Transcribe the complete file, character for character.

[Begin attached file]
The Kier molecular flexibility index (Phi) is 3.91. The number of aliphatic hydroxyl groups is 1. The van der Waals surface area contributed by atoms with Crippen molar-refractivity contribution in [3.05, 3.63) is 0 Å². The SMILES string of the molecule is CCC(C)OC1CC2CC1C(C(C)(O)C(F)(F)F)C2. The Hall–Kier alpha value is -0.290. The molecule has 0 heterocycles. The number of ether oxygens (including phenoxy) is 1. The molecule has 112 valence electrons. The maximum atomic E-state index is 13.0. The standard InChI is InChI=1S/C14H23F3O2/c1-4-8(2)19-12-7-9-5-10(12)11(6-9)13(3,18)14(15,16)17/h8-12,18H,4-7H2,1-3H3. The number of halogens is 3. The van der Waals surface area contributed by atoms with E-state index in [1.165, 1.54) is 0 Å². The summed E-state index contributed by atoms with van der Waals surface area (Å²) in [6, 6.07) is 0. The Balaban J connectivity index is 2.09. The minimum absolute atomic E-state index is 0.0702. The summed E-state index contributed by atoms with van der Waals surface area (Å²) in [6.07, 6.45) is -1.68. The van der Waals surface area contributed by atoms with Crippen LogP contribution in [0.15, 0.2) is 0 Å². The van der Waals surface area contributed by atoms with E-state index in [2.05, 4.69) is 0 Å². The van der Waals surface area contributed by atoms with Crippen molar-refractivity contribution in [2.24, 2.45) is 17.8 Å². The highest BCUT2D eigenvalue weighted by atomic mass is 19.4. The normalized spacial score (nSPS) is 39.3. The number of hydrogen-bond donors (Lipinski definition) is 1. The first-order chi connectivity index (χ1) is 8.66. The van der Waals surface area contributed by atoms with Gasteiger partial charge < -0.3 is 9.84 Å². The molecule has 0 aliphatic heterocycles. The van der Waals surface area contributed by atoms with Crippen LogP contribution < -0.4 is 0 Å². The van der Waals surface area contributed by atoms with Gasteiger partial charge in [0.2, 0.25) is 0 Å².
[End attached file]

The Kier molecular flexibility index (Phi) is 3.91. The number of aliphatic hydroxyl groups is 1. The van der Waals surface area contributed by atoms with Crippen molar-refractivity contribution in [3.05, 3.63) is 0 Å². The SMILES string of the molecule is CCC(C)OC1CC2CC1C(C(C)(O)C(F)(F)F)C2. The Hall–Kier alpha value is -0.290. The molecule has 0 heterocycles. The number of ether oxygens (including phenoxy) is 1. The molecule has 112 valence electrons. The maximum atomic E-state index is 13.0. The standard InChI is InChI=1S/C14H23F3O2/c1-4-8(2)19-12-7-9-5-10(12)11(6-9)13(3,18)14(15,16)17/h8-12,18H,4-7H2,1-3H3. The number of halogens is 3. The van der Waals surface area contributed by atoms with E-state index in [1.165, 1.54) is 0 Å². The summed E-state index contributed by atoms with van der Waals surface area (Å²) in [6, 6.07) is 0. The Balaban J connectivity index is 2.09. The minimum absolute atomic E-state index is 0.0702. The summed E-state index contributed by atoms with van der Waals surface area (Å²) in [6.07, 6.45) is -1.68. The van der Waals surface area contributed by atoms with Crippen LogP contribution in [0.15, 0.2) is 0 Å². The van der Waals surface area contributed by atoms with E-state index in [2.05, 4.69) is 0 Å². The van der Waals surface area contributed by atoms with Crippen molar-refractivity contribution in [2.24, 2.45) is 17.8 Å². The highest BCUT2D eigenvalue weighted by atomic mass is 19.4. The normalized spacial score (nSPS) is 39.3. The number of hydrogen-bond donors (Lipinski definition) is 1. The first-order chi connectivity index (χ1) is 8.66. The van der Waals surface area contributed by atoms with Gasteiger partial charge < -0.3 is 9.84 Å². The molecule has 0 aliphatic heterocycles. The van der Waals surface area contributed by atoms with Crippen LogP contribution < -0.4 is 0 Å². The van der Waals surface area contributed by atoms with Gasteiger partial charge in [0.2, 0.25) is 0 Å².